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Representatives from the 77-member House Progressive Caucus gathered at the Capitol on Wednesday to roll out their plan to cut the deficit and put the budget back into balance. Their simple solution: pull the troops out of Iraq and Afghanistan, install a public option for health care, raise taxes on the wealthy and corporations and voila, America is fixed.

The caucus plan, known as The People's Budget, was explained in some detail by Columbia University economist Jeffrey Sachs last week. Today, progressive members extolled the virtues of the plan as members sat waiting for President Obama to introduce a deficit reduction plan many Democrats worried would sacrifice necessary spending on the altar of a mistaken understanding of fiscal responsibility.

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The White House has released the text of President Obama's speech on the deficit, as prepared for delivery. Here's the full text:

Good afternoon. It's great to be back at GW. I want you to know that one of the reasons I kept the government open was so I could be here today with all of you. I wanted to make sure you had one more excuse to skip class. You're welcome.

Of course, what we've been debating here in Washington for the last few weeks will affect your lives in ways that are potentially profound. This debate over budgets and deficits is about more than just numbers on a page, more than just cutting and spending. It's about the kind of future we want. It's about the kind of country we believe in. And that's what I want to talk about today.

From our first days as a nation, we have put our faith in free markets and free enterprise as the engine of America's wealth and prosperity. More than citizens of any other country, we are rugged individualists, a self-reliant people with a healthy skepticism of too much government.

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The framework for deficit reduction President Obama will lay out Wednesday is a mixed bag for members of his party. It borrows heavily in some areas from the conservative-leaning Bowles-Simpson recommendation, but commits elsewhere to enhancing the cost-cutting programs in the health care law and rejects Republican proposals to privatize entitlements, or maintain or reduce the tax burden on the upper class.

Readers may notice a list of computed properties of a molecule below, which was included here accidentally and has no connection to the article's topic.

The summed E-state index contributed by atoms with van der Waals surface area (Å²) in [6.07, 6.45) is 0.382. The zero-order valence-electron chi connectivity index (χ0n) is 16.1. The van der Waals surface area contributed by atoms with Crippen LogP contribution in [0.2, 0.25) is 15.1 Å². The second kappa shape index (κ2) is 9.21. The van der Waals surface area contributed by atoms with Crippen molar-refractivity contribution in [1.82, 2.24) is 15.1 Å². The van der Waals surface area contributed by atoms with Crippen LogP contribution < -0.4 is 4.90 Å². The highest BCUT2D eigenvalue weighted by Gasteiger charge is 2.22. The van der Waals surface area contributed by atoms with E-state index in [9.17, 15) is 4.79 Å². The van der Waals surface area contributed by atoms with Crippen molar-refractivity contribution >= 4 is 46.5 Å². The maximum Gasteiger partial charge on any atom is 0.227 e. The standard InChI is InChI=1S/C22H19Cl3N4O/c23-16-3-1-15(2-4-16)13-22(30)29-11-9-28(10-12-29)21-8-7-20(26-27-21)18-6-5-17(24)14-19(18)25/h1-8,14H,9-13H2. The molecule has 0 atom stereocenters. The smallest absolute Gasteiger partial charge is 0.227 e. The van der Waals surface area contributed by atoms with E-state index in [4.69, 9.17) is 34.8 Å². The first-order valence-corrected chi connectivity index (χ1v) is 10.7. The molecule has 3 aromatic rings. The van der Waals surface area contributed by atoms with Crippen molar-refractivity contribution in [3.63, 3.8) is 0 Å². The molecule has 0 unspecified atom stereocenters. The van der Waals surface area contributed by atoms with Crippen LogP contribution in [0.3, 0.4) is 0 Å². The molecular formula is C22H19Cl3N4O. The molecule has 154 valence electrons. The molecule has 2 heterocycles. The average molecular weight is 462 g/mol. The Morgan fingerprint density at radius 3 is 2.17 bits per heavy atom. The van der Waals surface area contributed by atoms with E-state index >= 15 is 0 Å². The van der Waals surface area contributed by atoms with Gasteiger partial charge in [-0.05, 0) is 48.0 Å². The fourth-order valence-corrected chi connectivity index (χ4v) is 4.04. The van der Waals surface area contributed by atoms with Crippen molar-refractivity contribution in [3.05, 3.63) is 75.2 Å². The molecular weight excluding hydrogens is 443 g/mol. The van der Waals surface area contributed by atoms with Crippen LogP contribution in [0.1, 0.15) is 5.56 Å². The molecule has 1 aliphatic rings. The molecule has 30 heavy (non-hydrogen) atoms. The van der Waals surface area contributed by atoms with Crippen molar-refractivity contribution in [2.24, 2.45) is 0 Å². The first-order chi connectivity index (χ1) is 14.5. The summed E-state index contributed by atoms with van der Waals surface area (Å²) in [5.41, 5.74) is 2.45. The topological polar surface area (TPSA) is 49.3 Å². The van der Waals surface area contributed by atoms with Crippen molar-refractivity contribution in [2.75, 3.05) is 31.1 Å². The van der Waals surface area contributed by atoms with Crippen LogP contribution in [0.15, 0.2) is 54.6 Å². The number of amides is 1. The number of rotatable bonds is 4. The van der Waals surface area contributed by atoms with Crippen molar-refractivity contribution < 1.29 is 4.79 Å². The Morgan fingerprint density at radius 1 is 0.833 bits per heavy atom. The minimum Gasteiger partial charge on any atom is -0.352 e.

His Republican critics have made clear that the vast majority of Obama's ideas are non-starters. They reject all calls for tax increases and remain committed to repealing -- not strengthening -- the Affordable Care Act.

In his speech, he'll return the favor by drawing very sharp contrasts between his approach to reforming health entitlements and the GOP's which includes privatizing and unwinding Medicare and dramatically slashing Medicaid.

But progressives and liberal Democrats will blanch at many of Obama's other ideas. For instance, he will call for setting an arbitrary three-to-one ratio to govern how much deficit reduction should come from spending cuts vs. tax increases, and back the Bowles-Simpson cap on non-defense discretionary spending.

He also will endorse separate efforts to eliminate Social Security's long-term budget shortfall that leaves the door open to benefit cuts for future beneficiaries.

Here are the highlights. Taken together, the White House claims the program will reduce the deficit by $4 trillion over 12 years.

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House Speaker John Boehner (R-OH) said flatly Wednesday that President Obama is open to using the debt limit as a vehicle for long-term budget cuts.

At a Capitol press conference with congressional Republican leaders ahead of Obama's deficit reduction speech, a reporter asked if Obama had signaled that he'd be open to signing something other than clean legislation to raise the debt ceiling.